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Influence of the state of the Indian Ocean Dipole on the following year’s El Niño

Abstract

El Niño-Southern Oscillation (ENSO) consists of irregular episodes of warm El Niño and cold La Niña conditions in the tropical Pacific Ocean1, with significant global socio-economic and environmental impacts1. Nevertheless, forecasting ENSO at lead times longer than a few months remains a challenge2,3. Like the Pacific Ocean, the Indian Ocean also shows interannual climate fluctuations, which are known as the Indian Ocean Dipole4,5. Positive phases of the Indian Ocean Dipole tend to co-occur with El Niño, and negative phases with La Niña6,7,8,9. Here we show using a simple forecast model that in addition to this link, a negative phase of the Indian Ocean Dipole anomaly is an efficient predictor of El Niño 14 months before its peak, and similarly, a positive phase in the Indian Ocean Dipole often precedes La Niña. Observations and model analyses suggest that the Indian Ocean Dipole modulates the strength of the Walker circulation in autumn. The quick demise of the Indian Ocean Dipole anomaly in November–December then induces a sudden collapse of anomalous zonal winds over the Pacific Ocean, which leads to the development of El Niño/La Niña. Our study suggests that improvements in the observing system in the Indian Ocean region and better simulations of its interannual climate variability will benefit ENSO forecasts.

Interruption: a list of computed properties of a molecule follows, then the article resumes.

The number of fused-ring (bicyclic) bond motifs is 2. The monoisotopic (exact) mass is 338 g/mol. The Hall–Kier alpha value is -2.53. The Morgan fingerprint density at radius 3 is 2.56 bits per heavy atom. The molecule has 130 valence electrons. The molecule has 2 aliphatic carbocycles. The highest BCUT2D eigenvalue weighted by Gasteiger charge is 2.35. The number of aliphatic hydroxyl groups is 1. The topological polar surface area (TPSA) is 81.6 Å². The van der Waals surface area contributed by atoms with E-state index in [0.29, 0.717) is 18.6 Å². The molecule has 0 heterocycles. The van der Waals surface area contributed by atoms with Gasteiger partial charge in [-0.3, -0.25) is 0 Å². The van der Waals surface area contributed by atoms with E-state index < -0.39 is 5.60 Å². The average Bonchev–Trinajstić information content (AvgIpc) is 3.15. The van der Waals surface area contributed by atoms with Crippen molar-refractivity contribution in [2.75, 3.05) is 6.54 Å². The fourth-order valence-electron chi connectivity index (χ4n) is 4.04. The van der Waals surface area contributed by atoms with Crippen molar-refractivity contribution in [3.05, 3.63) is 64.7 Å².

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Figure 1: IOD index as a precursor of the following year’s ENSO state.
Figure 2: Longitude–time section of Indo-Pacific anomalies associated with a negative IOD.
Figure 3: Longitude–time diagram of equatorial (2 S–2 N) Pacific response to the IOD external forcing, as estimated from a shallow-water model experiment.
Figure 4: Intraseasonal zonal wind stress variations in the western Pacific in December–March after a negative IOD.

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Acknowledgements

T.I. would like acknowledge and thank his PhD advisor, J. Picaut, who inspired him with knowledge and enthusiasm. P.J. Webster provided constructive comments, which helped us in improving an earlier version of the manuscript. We would like to thank JAMSTEC/RIGC and NIO (India) for their support and hospitality, and NOAA/PMEL for making TAO data and the FERRET analysis tool available. This work was financially supported by JSPS, IRD, the University of Tokyo and IRD/CNRS.

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T.I. carried out most of the analyses and shallow-water experiments with support and advice from J.V. and M.L. T.I., J.V. and M.L. wrote most of the text. C.d.B.M. helped in collecting the data. S.K.B. provided the shallow-water model. J.-J.L. carried out the SINTEX-F model experiments and hindcasts. All authors contributed to the material in this paper through numerous discussions.

Corresponding author

Correspondence to Takeshi Izumo.

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The authors declare no competing financial interests.

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Izumo, T., Vialard, J., Lengaigne, M. et al. Influence of the state of the Indian Ocean Dipole on the following year’s El Niño. Nature Geosci 3, 168–172 (2010). https://doi.org/10.1038/ngeo760

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